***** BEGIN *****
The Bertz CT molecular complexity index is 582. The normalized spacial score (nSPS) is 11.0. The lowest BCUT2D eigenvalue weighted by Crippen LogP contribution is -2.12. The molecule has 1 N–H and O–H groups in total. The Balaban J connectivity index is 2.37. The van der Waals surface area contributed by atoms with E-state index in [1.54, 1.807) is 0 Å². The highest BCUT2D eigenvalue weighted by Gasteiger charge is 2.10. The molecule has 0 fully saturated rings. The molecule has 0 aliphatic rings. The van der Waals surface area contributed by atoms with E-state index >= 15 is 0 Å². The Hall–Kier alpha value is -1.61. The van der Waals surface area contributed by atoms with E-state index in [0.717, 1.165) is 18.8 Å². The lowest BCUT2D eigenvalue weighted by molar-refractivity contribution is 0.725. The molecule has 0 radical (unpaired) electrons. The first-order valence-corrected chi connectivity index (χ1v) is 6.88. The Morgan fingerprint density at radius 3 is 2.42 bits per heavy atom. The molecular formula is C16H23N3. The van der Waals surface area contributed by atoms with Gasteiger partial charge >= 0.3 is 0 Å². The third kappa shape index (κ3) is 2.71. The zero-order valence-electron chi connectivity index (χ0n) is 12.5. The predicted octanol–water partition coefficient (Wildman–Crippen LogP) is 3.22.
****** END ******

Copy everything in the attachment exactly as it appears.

The Bertz CT molecular complexity index is 582. The normalized spacial score (nSPS) is 11.0. The lowest BCUT2D eigenvalue weighted by Crippen LogP contribution is -2.12. The molecule has 1 N–H and O–H groups in total. The Balaban J connectivity index is 2.37. The van der Waals surface area contributed by atoms with E-state index in [1.54, 1.807) is 0 Å². The highest BCUT2D eigenvalue weighted by Gasteiger charge is 2.10. The molecule has 0 fully saturated rings. The molecule has 0 aliphatic rings. The van der Waals surface area contributed by atoms with E-state index >= 15 is 0 Å². The Hall–Kier alpha value is -1.61. The van der Waals surface area contributed by atoms with E-state index in [0.717, 1.165) is 18.8 Å². The lowest BCUT2D eigenvalue weighted by molar-refractivity contribution is 0.725. The molecule has 0 radical (unpaired) electrons. The first-order valence-corrected chi connectivity index (χ1v) is 6.88. The Morgan fingerprint density at radius 3 is 2.42 bits per heavy atom. The molecular formula is C16H23N3. The van der Waals surface area contributed by atoms with Gasteiger partial charge >= 0.3 is 0 Å². The third kappa shape index (κ3) is 2.71. The zero-order valence-electron chi connectivity index (χ0n) is 12.5. The predicted octanol–water partition coefficient (Wildman–Crippen LogP) is 3.22.